© Airbus
Author profile picture

Germany aims to reduce greenhouse gas emissions by 80 to 95 percent by 2050 compared to 1990 levels. But to achieve this, fossil energy sources must make way for renewable energies – especially in the transport sector on the road, on water and in the air. Hydrogen is seen as the great bearer of hope here and is expected to change things, especially in Hamburg. To this end, scientists at the Helmholtz Centre Geesthacht – Centre for Materials and Coastal Research (HZG) and the Technical University of Hamburg are working together with Airbus on an overall concept for the aviation of the future. The aim of “Green Operation for Future Aviation” is to supply a production site with hydrogen cost-effectively and efficiently, using the Airbus site in Hamburg-Finkenwerder as an example. This ranges from certification of hydrogen systems and fuel cell technology to the future construction of aircraft that could run on hydrogen.

The Goal: ‘Zero emission aviation’

Airbus aims to have the first hydrogen-powered commercial aircraft in service by 2035. But until that time comes and a market launch can take place, the possibility of refueling must be extensively tested and a facility for it created on the factory site. “These are questions we will address in the ‘Green Operation of Future Aviation’ project: How can the supply of hydrogen for the production site be realized efficiently and economically to achieve a significant reduction in greenhouse gas emissions? How can new products and applications be supplied with hydrogen at the plant?” explains Professor Thomas Klassen, coordinator of the project and head of the HZG Institute for Hydrogen Technology.

The project is scheduled to run until the end of September 2022 and is being financed by the city of Hamburg with just under €1.4 million. Hamburg’s Senator for Economics and Innovation Michael Westhagemann stresses that as the world’s third-largest civil aviation location, the aim is to make the industry more sustainable and environmentally compatible. “In doing so, we want to help achieve our climate targets and at the same time emerge from the crisis stronger and more innovative. There is no question in my mind that hydrogen will play a key role in this,” he says. “It will have to be clarified in which areas exactly hydrogen can be used most sensibly – be it in production, refueling in the form of liquid hydrogen to operate cabin electronics or engines, or supplying the plant halls. At the end of the project, we will have solutions for these issues and be one step closer to the goal of ‘zero emission aviation’.”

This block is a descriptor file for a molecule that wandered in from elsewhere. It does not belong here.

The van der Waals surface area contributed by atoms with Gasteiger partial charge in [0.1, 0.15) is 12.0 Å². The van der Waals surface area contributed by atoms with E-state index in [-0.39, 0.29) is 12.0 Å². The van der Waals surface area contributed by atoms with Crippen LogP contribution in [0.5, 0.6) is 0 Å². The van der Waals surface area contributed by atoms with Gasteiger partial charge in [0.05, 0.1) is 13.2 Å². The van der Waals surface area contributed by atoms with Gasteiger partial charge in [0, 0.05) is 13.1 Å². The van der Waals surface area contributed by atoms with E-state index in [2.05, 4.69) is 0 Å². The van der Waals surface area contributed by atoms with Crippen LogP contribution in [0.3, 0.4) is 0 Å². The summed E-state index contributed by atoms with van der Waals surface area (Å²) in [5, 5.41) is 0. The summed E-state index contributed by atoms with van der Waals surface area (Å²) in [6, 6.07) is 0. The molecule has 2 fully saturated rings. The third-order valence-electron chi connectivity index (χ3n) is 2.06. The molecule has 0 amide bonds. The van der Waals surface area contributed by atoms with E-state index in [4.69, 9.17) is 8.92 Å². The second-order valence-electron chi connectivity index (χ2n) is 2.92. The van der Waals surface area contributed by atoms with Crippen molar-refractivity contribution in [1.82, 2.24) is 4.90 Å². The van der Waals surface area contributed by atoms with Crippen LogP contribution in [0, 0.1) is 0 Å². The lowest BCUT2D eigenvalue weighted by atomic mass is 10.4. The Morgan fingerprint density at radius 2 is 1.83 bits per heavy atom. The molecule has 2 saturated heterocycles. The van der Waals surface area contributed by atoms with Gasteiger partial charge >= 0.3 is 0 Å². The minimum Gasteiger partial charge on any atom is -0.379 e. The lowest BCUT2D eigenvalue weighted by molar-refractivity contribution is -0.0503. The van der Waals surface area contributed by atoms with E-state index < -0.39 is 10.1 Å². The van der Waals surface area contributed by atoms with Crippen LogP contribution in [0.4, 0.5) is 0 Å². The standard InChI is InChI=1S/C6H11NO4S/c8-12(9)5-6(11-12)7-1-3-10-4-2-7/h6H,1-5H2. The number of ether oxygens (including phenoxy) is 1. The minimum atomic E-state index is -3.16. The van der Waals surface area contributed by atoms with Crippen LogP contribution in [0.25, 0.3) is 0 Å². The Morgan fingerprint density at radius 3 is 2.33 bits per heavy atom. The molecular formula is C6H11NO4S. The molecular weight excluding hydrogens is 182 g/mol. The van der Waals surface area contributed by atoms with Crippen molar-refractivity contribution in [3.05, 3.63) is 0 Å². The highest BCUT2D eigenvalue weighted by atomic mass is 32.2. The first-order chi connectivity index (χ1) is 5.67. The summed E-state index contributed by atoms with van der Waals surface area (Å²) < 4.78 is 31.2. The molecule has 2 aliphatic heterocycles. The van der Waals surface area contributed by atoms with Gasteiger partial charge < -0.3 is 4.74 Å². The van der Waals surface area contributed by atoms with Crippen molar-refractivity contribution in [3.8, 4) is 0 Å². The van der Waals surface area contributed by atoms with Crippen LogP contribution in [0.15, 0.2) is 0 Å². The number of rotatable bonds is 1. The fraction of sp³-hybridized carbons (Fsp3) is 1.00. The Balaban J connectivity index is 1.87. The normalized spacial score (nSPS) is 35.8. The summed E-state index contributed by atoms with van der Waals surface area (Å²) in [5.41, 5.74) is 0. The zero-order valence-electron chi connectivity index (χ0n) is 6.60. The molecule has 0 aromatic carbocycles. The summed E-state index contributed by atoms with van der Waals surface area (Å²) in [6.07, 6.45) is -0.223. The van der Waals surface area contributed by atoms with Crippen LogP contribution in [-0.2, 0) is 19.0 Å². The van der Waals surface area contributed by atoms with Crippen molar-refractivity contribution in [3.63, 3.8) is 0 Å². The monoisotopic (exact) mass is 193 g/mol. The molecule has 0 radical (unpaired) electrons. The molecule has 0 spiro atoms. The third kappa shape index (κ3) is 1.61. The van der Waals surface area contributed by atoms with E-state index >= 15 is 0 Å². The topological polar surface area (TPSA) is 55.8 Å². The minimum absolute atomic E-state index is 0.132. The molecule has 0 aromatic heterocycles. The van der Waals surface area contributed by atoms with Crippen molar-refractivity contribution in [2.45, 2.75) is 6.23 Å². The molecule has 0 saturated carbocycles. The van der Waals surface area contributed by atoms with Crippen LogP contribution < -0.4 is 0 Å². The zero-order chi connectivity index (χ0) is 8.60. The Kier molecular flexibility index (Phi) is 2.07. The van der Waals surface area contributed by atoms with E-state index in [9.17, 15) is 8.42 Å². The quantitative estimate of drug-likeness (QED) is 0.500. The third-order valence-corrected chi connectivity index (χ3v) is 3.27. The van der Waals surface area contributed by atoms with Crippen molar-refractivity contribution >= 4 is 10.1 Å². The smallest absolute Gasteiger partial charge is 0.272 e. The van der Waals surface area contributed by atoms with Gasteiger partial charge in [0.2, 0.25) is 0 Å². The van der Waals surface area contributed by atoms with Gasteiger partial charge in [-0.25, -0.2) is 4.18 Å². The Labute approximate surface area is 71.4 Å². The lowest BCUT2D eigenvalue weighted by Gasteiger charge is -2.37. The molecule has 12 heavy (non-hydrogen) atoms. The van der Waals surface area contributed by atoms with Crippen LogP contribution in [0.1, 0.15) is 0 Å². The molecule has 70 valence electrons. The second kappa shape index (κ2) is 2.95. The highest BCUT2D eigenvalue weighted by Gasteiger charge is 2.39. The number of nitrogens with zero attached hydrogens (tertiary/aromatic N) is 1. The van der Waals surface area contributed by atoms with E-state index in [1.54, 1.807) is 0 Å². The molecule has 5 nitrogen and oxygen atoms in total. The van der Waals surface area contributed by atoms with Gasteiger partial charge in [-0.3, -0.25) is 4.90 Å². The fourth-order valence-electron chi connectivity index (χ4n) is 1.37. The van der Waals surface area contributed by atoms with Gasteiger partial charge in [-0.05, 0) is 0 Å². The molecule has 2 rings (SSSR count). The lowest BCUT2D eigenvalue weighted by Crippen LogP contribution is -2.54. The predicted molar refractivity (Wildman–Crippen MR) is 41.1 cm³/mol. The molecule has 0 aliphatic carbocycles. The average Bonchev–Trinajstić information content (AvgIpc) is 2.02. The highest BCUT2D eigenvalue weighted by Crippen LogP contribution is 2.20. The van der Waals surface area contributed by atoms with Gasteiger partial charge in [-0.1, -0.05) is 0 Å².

Hydrogen for industry and mobility

It’s not just in the operation of aircraft that hydrogen will play a key role in the future, he said. The technology is also very promising across sectors as an energy carrier for industry and mobility on the ground, assures Dr. André Walter, CEO of Airbus Commercial in Germany and head of the Hamburg plant. “We have had close partnerships with the universities and research institutions in Hamburg for decades. So we are very pleased that this cooperation will now be expanded even further in the future technology of hydrogen use.”

In Hamburg-Finkenwerder, the researchers plan to start working on a site analysis to investigate where hydrogen has advantages other than in aircraft, and to what extent the demand for hydrogen could increase in the coming years. After that, they will analyze “the different options for hydrogen supply, which are sure to change significantly over the coming years.” They plan to consider both their own local production and consumption from regional hydrogen sources as well as national supply and imported hydrogen, such as from southern Europe, North Africa (Tunisia) and Australia. The researchers also plan to investigate different storage options. “A model based on all these factors will enable the optimization of the entire hydrogen supply, including use in terms of costs, energy efficiency and emissions. At the same time the model must take into account the respective dependencies and expected development over time,” summarizes Prof. Martin Kaltschmitt, head of the Institute for Environmental Technology and Energy Economics at the Technical University of Hamburg.

Based on the collected findings of the project, a long-term overall concept for the development and expansion of hydrogen supply and use at the Airbus plant in Finkenwerder will be created in the end, which will also serve as a basis for investment decisions. In the long term, however, this concept could be useful not just in Hamburg, says Thomas Klassen. “The concept we develop can then be used as a starting point for the development of infrastructure to supply airports or even manufacturers of vehicles and ships.”

More articles on hydrogen can be found here.